Shu Lea Cheang moved to New York in 1977 to follow a Master of Arts course in Cinema Studies at New York University. There she joined the activist collective Paper Tiger Television, for whom she produced weekly DIY programmes in the form of reviews/reportages on contemporary counter-culture.
Her first landmark exhibition was held in 1990 at the Whitney Museum of American Art in New York and featured her video Color Schemes (1989) – which now forms part of the collections of the Museum of Modern Art (MoMA) in New York – as part of an installation. It represented a follow-up to her work at Paper Tiger Television, which involved interviewing twelve performers and writers as they recounted their experience of racism at the heart of the American entertainment industry.
Shu Lea Cheang pursued her cinematographic oeuvre by releasing her films on the institutional circuit and embracing the so-called “new media” through Buy One Get One at the NTT Intercommunication Center in Tokyo in 1997, depicting a bento box designed to log a traveller’s every move by means of a webcam and internet connection. This installation anticipated by an entire decade, and in experimental approach, the explosion of social media and self-representation technologies. Shortly afterwards, implementing her research into the burgeoning realm of Net art, she went on to make Brandon (1998-1999), the first online work to be commissioned by the Solomon R. Guggenheim Museum, a memorial website dedicated to Brandon Teena, a young trans man whose rape and murder in 1993 in Nebraska sent shockwaves throughout the United States.
In 2000 her film I.K.U. was presented at the Sundance Film Festival and became a launch pad for her exhaustive video research into contemporary sexuality and its various offshoots: gender identities, the widespread development of erotic practices and the spectre of HIV/AIDS. The work recycles the cyberpunk aesthetic by freewheeling between the science-fiction film genre – Ridley Scott’s Blade Runner (1982) – and the low-budget but highly creative TV adaptations of Japanese shonen, epitomised from 1993 by Power Rangers. I.K.U. centres on rival corporations as they compete to map desire and commercialise orgasm. This visionary piece charts the transformation of individual data into new commodities on behalf of private companies, an issue at the heart of current analyses regarding so-called data capitalism, as formulated by theorists such as Shoshana Zuboff and McKenzie Wark.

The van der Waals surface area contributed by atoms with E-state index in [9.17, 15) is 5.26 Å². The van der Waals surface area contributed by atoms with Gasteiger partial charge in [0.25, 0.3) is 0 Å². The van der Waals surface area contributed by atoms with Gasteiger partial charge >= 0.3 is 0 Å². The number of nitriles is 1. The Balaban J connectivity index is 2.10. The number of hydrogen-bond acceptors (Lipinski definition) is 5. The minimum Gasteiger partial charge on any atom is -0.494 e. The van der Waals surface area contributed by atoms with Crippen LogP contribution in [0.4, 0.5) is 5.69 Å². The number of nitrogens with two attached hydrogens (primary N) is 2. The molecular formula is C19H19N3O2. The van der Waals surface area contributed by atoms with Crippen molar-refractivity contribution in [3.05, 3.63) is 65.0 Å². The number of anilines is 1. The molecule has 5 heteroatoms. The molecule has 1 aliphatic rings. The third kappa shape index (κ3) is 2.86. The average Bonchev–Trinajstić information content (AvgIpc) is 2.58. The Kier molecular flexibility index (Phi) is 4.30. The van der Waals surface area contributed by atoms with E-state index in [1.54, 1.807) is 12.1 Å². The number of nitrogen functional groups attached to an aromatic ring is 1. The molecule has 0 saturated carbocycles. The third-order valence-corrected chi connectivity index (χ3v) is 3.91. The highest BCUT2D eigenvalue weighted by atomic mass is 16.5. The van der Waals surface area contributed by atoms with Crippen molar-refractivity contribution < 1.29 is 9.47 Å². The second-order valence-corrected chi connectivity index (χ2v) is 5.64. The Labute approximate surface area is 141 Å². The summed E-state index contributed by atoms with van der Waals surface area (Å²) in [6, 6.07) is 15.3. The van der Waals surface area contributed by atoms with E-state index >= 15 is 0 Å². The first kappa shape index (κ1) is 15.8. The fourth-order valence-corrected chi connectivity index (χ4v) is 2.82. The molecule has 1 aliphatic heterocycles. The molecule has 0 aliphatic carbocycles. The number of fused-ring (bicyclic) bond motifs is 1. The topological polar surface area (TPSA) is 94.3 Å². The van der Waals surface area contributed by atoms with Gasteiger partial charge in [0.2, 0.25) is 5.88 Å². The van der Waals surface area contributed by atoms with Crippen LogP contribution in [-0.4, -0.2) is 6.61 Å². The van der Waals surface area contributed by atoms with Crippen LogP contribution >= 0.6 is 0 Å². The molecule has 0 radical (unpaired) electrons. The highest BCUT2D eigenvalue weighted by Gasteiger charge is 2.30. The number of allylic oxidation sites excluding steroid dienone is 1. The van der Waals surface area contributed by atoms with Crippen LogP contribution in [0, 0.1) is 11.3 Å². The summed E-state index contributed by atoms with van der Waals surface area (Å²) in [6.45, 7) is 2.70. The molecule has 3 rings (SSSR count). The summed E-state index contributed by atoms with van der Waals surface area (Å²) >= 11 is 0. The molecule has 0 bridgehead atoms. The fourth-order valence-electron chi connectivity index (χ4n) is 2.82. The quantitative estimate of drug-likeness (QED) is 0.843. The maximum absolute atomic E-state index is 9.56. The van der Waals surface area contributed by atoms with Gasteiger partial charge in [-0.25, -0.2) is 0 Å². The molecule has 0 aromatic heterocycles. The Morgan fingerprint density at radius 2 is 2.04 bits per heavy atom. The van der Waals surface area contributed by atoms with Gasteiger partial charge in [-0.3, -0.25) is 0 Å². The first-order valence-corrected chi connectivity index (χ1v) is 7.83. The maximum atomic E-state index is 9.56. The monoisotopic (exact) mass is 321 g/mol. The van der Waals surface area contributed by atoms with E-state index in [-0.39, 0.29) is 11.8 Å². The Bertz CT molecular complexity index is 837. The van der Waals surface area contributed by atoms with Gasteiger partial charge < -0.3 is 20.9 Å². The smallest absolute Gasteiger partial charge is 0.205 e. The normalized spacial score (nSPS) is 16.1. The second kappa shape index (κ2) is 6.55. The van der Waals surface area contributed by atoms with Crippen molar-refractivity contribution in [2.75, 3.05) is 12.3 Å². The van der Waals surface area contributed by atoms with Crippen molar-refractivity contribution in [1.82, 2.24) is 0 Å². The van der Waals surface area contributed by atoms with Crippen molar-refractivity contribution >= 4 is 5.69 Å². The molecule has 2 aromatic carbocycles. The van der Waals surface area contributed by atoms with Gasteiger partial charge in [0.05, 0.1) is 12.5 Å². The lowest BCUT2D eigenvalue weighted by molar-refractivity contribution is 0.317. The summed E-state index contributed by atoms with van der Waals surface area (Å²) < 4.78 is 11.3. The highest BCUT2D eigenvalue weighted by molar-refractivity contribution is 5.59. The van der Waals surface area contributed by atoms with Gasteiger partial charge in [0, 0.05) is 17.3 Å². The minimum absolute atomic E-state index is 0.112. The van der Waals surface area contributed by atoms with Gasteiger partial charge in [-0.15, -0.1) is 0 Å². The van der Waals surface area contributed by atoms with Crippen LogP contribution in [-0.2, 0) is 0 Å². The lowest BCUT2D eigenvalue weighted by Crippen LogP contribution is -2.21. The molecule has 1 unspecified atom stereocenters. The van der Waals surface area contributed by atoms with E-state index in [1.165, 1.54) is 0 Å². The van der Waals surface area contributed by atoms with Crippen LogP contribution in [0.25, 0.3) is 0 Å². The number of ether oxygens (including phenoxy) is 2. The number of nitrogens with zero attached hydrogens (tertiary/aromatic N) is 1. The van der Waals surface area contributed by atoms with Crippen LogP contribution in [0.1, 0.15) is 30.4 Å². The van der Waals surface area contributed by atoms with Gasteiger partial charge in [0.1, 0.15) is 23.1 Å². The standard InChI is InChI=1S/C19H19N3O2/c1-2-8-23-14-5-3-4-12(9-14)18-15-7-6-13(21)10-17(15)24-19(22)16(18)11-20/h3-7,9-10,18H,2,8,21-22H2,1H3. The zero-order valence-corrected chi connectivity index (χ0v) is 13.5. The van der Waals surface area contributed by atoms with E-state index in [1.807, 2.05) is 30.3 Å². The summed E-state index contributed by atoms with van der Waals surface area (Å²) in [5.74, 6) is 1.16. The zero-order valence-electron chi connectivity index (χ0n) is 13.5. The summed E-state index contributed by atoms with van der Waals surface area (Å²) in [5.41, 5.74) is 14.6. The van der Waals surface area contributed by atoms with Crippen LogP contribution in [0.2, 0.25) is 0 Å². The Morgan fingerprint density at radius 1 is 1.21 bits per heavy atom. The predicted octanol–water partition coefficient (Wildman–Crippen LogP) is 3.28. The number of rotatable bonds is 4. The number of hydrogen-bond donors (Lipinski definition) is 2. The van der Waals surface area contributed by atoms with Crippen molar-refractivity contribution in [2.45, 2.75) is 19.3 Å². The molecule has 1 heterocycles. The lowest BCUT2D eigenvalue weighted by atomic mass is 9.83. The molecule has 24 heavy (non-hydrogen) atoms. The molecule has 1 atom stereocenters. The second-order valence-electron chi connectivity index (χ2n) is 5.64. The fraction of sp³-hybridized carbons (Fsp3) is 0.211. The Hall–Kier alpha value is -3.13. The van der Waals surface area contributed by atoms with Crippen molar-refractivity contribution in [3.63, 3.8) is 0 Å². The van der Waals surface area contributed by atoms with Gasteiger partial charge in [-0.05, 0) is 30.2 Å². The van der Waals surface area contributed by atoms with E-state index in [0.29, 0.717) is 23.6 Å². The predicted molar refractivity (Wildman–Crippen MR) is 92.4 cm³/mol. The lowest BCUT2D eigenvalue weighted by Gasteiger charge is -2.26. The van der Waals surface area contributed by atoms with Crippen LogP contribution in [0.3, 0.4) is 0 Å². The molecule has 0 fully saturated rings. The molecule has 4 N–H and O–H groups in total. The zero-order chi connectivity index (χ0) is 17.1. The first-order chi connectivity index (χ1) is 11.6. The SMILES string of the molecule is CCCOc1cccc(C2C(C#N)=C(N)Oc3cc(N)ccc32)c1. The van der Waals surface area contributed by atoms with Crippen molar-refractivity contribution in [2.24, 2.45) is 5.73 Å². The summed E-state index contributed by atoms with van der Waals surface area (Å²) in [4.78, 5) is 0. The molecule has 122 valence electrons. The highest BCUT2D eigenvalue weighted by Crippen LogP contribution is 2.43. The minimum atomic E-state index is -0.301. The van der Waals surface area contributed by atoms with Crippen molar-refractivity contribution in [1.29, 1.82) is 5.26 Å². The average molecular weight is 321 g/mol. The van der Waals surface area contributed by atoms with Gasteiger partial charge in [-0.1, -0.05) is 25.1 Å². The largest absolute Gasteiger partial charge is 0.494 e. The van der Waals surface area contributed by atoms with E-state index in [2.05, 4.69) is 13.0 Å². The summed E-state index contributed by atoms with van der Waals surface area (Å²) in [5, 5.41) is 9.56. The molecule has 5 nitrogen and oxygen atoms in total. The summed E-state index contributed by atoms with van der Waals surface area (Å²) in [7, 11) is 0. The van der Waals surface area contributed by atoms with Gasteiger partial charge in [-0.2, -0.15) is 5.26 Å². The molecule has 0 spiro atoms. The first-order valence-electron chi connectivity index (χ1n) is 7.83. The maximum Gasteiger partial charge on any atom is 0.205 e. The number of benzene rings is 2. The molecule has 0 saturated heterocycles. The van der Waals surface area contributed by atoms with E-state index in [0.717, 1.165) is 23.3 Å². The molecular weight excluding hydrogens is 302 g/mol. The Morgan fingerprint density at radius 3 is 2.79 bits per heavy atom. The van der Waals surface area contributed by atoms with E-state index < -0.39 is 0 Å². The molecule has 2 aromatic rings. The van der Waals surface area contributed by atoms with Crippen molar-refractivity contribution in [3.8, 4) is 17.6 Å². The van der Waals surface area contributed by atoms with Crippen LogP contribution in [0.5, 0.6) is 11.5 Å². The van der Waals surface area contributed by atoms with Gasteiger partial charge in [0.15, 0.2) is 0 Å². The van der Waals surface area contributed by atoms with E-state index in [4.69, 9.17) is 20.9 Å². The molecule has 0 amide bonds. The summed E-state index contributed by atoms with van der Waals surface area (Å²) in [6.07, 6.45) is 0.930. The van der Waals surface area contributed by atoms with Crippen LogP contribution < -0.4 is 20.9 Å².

The future, its pessimistic anticipation and the fate of LGBTQI+ communities are all recurrent themes in Shu Lea Cheang’s oeuvre and represent the cornerstones of the first feature films she directed in the 2010s: Fluidø in 2017, which was entered for the Berlinale, and Wonders Wanders, released to coincide with the 2017 Madrid Pride. For the 2019 Venice Biennale, under curator Paul B. Preciado, she presented 3x3x6, a panoptic installation accompanied by ten films highlighting memorable cases of imprisonment as a result of gender or sexual dissidence.